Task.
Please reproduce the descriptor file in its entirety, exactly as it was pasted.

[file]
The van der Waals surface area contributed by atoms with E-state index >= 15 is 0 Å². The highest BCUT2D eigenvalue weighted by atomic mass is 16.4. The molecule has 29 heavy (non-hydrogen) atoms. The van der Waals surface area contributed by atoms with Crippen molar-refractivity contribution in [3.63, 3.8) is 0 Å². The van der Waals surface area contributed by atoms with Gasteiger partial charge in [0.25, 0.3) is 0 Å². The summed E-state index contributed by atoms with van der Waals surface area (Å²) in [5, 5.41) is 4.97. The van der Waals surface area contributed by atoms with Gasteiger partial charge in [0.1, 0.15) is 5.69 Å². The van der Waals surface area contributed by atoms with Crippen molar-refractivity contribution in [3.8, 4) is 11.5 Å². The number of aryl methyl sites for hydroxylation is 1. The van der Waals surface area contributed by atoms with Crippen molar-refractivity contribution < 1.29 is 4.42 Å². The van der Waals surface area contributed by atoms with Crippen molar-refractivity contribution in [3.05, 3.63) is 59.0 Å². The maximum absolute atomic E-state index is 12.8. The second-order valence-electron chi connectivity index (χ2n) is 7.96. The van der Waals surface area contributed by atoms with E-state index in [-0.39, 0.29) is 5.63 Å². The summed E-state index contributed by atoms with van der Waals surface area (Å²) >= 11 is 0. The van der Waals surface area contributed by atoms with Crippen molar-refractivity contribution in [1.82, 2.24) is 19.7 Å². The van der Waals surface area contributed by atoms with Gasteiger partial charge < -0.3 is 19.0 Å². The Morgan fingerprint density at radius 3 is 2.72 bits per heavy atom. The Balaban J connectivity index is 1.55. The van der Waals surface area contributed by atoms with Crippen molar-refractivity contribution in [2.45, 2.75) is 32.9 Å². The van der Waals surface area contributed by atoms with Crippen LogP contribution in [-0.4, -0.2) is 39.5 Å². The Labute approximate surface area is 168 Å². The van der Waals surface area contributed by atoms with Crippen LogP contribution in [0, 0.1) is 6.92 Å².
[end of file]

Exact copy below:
The van der Waals surface area contributed by atoms with E-state index >= 15 is 0 Å². The highest BCUT2D eigenvalue weighted by atomic mass is 16.4. The molecule has 29 heavy (non-hydrogen) atoms. The van der Waals surface area contributed by atoms with Crippen molar-refractivity contribution in [3.63, 3.8) is 0 Å². The van der Waals surface area contributed by atoms with Gasteiger partial charge in [0.25, 0.3) is 0 Å². The summed E-state index contributed by atoms with van der Waals surface area (Å²) in [5, 5.41) is 4.97. The van der Waals surface area contributed by atoms with Gasteiger partial charge in [0.1, 0.15) is 5.69 Å². The van der Waals surface area contributed by atoms with Crippen molar-refractivity contribution in [3.8, 4) is 11.5 Å². The number of aryl methyl sites for hydroxylation is 1. The van der Waals surface area contributed by atoms with Crippen molar-refractivity contribution < 1.29 is 4.42 Å². The van der Waals surface area contributed by atoms with Crippen molar-refractivity contribution in [3.05, 3.63) is 59.0 Å². The maximum absolute atomic E-state index is 12.8. The second-order valence-electron chi connectivity index (χ2n) is 7.96. The van der Waals surface area contributed by atoms with E-state index in [-0.39, 0.29) is 5.63 Å². The summed E-state index contributed by atoms with van der Waals surface area (Å²) >= 11 is 0. The van der Waals surface area contributed by atoms with Crippen molar-refractivity contribution in [1.82, 2.24) is 19.7 Å². The van der Waals surface area contributed by atoms with Gasteiger partial charge < -0.3 is 19.0 Å². The Morgan fingerprint density at radius 3 is 2.72 bits per heavy atom. The Balaban J connectivity index is 1.55. The van der Waals surface area contributed by atoms with Crippen molar-refractivity contribution in [2.45, 2.75) is 32.9 Å². The van der Waals surface area contributed by atoms with Crippen LogP contribution in [-0.4, -0.2) is 39.5 Å². The Labute approximate surface area is 168 Å². The van der Waals surface area contributed by atoms with Crippen LogP contribution in [0, 0.1) is 6.92 Å².